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Canes Make Final Preparations

by Paul Branecky / Carolina Hurricanes
It’s already been a long road, but the culmination of the Hurricanes’ trip to Europe begins Thursday night against the Minnesota Wild in Helsinki.

Although he acknowledged it’s difficult to say for sure, coach Paul Maurice and his players feel that they’re well-prepared for the start of the regular season despite the highly-unorthodox schedule.

Paul Branecky
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”I’m comfortable with where we’re at,” said Maurice. “It’s harder to gauge certain things when you’re not in your normal environment, but the focus and the communication on the ice and all of the things that we had set out at the start of camp to be good at - we’re still good at.”

“It’s been different, but we had a really good camp,” said Erik Cole. “We all feel good about where we are as a team.”

As Maurice pointed out, the Hurricanes won’t have any advantages or disadvantages against their opponents, who have gone through a similar process. The Wild may feel a bit more at home in Finland, having been here for nearly a week compared to Carolina’s two days, but both are far from home.

The strange routines in strange places have made the fact that the season is here seem almost surreal.

“It really doesn’t feel like (the season is starting) right now, but starting at the team dinner tonight and going through the morning skate tomorrow, it will,” said Cole.

Ever since the trip was announced, it’s been clear that the team-building aspect was always going to be one of its biggest advantages. The benefits have already been seen in the way they stuck up for each other during the game in Russia and their camaraderie surrounding Tuesday’s highly-successful players-only trip to Sauna Island in Helsinki.

“I’ve been to the sauna many times, but never like that,” said Joni Pitkanen. “The guys looked like they had a lot of fun. Even Erik Cole was happy, and he was chirping me all the time before.”

“We’re keeping check marks for Russia and check marks for Finland, and I was letting Joni know that Russia was ahead at that point,” explained Cole. “He told me that Sauna Island would put Finland in the lead, and he was not lying. It was a great time.”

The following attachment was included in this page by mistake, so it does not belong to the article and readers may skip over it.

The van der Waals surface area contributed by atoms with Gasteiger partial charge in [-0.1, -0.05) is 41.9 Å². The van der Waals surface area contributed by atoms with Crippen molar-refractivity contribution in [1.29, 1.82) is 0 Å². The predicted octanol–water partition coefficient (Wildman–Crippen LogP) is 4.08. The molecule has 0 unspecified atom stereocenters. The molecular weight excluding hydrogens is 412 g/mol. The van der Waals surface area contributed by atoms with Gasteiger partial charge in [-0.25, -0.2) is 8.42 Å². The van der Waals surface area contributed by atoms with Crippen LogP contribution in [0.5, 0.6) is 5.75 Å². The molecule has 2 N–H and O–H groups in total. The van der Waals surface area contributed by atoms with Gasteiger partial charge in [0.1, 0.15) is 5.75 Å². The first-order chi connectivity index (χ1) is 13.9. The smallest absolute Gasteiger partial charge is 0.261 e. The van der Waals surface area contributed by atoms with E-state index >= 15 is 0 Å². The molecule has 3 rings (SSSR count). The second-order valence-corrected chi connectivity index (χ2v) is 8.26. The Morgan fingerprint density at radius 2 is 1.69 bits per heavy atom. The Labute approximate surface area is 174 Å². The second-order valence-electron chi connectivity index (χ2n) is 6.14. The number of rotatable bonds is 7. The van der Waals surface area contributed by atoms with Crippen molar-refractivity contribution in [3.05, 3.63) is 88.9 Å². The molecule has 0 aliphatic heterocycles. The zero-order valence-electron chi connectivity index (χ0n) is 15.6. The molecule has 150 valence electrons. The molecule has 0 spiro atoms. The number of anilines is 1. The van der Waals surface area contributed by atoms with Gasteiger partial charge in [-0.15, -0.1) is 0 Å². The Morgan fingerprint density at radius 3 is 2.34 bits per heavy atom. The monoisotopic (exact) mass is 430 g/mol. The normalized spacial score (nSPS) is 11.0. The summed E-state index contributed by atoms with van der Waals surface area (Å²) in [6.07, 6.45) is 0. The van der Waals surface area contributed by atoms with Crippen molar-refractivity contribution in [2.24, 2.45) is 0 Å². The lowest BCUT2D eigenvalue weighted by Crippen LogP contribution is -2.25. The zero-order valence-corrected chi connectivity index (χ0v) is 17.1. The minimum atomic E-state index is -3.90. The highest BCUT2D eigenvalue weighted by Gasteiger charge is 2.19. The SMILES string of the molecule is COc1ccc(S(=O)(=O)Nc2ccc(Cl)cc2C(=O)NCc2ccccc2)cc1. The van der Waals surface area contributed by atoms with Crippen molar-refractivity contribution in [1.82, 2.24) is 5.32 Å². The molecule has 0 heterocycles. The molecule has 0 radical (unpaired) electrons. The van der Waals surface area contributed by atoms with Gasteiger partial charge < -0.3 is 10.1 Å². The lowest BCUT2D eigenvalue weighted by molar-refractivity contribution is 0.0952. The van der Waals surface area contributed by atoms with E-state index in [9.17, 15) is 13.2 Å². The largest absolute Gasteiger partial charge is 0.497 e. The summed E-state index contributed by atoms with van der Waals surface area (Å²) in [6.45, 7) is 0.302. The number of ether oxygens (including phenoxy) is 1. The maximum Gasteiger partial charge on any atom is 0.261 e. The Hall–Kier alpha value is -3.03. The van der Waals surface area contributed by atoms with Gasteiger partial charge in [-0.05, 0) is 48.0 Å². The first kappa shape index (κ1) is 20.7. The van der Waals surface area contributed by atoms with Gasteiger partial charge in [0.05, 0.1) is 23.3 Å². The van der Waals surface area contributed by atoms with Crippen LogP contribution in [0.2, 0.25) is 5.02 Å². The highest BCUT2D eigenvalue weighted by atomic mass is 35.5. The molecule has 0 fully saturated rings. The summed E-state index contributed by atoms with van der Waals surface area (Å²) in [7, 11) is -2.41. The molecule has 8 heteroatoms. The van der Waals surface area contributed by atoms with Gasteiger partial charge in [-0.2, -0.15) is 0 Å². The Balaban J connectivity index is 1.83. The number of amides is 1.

However, Cole did admit that he was skeptical at first.

“Honestly I didn’t know what to expect,” he said. “I knew that you sat in the sauna and then you jumped in the ocean, and I thought, ‘Wow, that sounds like a hoot!’”

Tuomo Ruutu, the event’s organizer, was nervous about how the players would receive the trip to Sauna Island but said that their overwhelming approval meant a lot to him. That didn’t stop him from poking a little fun at teammates who were unable to stand the heat of the sauna for more than a few minutes at a time.

“It’s lack of practice,” said Ruutu, who saunas three to four times a week during the summer.

After an intense start to training camp nearly three weeks ago, the last two practices in Helsinki have definitely had more of an in-season feel. The only thing missing on Wednesday was defenseman Joe Corvo, whose lower-body concern from the SKA St. Petersburg game on Monday has him at least a little questionable to play the first game against the Wild.

“It’s just kind of an overuse injury and we want to rest him,” said Maurice. “We’ll try him tomorrow morning. If he says he feels good he plays, and if he doesn’t we’ll hold him another day.”

With or without Corvo, it’s still unclear as to how the defensive lineup will look. The Canes will need one or two of Brett Carson, Jay Harrison and Bobby Sanguinetti, but all have participated equally in the two Helsinki practices without regular pairing partners. There should be some kind of update on that after tomorrow’s morning skate (as the “visiting team,” the Hurricanes have the late session at 11:30 a.m. local time.

Since they're much more regimented and closer to what they've done hundreds of times, the consensus around the team is that the next two days will fly by.  It would appear that the effect of the trip will last longer than that.

"The travel has been tough at times, but I do think this is going to be beneficial to us in the long run," said Cole.  "Even years from now we’re going to remember all the things we did and all the little laughs we shared on the bus."

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